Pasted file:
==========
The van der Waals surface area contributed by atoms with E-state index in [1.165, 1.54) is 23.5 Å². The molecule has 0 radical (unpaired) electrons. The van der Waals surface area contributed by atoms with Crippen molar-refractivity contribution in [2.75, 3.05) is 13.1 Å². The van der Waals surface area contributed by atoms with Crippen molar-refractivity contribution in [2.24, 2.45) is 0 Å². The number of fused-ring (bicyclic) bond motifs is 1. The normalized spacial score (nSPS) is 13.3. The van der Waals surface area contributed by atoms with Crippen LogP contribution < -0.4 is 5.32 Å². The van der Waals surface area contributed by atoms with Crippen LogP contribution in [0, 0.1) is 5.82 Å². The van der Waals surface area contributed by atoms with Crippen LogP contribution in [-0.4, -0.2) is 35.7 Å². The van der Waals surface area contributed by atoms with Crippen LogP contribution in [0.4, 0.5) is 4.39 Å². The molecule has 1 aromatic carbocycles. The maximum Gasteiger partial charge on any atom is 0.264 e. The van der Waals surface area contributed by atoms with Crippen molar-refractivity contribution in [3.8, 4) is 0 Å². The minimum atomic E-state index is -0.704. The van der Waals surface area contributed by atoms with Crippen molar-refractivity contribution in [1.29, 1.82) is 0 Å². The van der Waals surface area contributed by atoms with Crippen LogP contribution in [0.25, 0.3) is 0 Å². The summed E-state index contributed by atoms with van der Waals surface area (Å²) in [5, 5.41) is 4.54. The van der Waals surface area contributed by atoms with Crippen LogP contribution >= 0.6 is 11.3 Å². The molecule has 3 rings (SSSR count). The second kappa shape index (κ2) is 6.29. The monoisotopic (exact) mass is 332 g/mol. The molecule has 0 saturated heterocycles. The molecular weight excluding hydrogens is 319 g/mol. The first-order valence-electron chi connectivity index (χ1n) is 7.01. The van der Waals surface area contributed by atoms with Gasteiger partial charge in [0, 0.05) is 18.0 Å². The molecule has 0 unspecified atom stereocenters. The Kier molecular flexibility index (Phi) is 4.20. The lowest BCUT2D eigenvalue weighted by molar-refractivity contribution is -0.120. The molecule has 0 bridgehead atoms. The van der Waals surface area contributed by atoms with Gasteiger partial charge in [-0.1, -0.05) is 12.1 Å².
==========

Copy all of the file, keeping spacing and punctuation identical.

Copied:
The van der Waals surface area contributed by atoms with E-state index in [1.165, 1.54) is 23.5 Å². The molecule has 0 radical (unpaired) electrons. The van der Waals surface area contributed by atoms with Crippen molar-refractivity contribution in [2.75, 3.05) is 13.1 Å². The van der Waals surface area contributed by atoms with Crippen molar-refractivity contribution in [2.24, 2.45) is 0 Å². The number of fused-ring (bicyclic) bond motifs is 1. The normalized spacial score (nSPS) is 13.3. The van der Waals surface area contributed by atoms with Crippen LogP contribution < -0.4 is 5.32 Å². The van der Waals surface area contributed by atoms with Crippen LogP contribution in [0, 0.1) is 5.82 Å². The van der Waals surface area contributed by atoms with Crippen LogP contribution in [-0.4, -0.2) is 35.7 Å². The van der Waals surface area contributed by atoms with Crippen LogP contribution in [0.4, 0.5) is 4.39 Å². The molecule has 1 aromatic carbocycles. The maximum Gasteiger partial charge on any atom is 0.264 e. The van der Waals surface area contributed by atoms with Crippen molar-refractivity contribution in [3.8, 4) is 0 Å². The minimum atomic E-state index is -0.704. The van der Waals surface area contributed by atoms with Crippen molar-refractivity contribution in [1.29, 1.82) is 0 Å². The van der Waals surface area contributed by atoms with Crippen LogP contribution in [0.25, 0.3) is 0 Å². The summed E-state index contributed by atoms with van der Waals surface area (Å²) in [5, 5.41) is 4.54. The van der Waals surface area contributed by atoms with Crippen LogP contribution >= 0.6 is 11.3 Å². The molecule has 3 rings (SSSR count). The second kappa shape index (κ2) is 6.29. The monoisotopic (exact) mass is 332 g/mol. The molecule has 0 saturated heterocycles. The molecular weight excluding hydrogens is 319 g/mol. The first-order valence-electron chi connectivity index (χ1n) is 7.01. The van der Waals surface area contributed by atoms with Gasteiger partial charge in [0, 0.05) is 18.0 Å². The molecule has 0 unspecified atom stereocenters. The Kier molecular flexibility index (Phi) is 4.20. The lowest BCUT2D eigenvalue weighted by molar-refractivity contribution is -0.120. The molecule has 0 bridgehead atoms. The van der Waals surface area contributed by atoms with Gasteiger partial charge in [-0.1, -0.05) is 12.1 Å².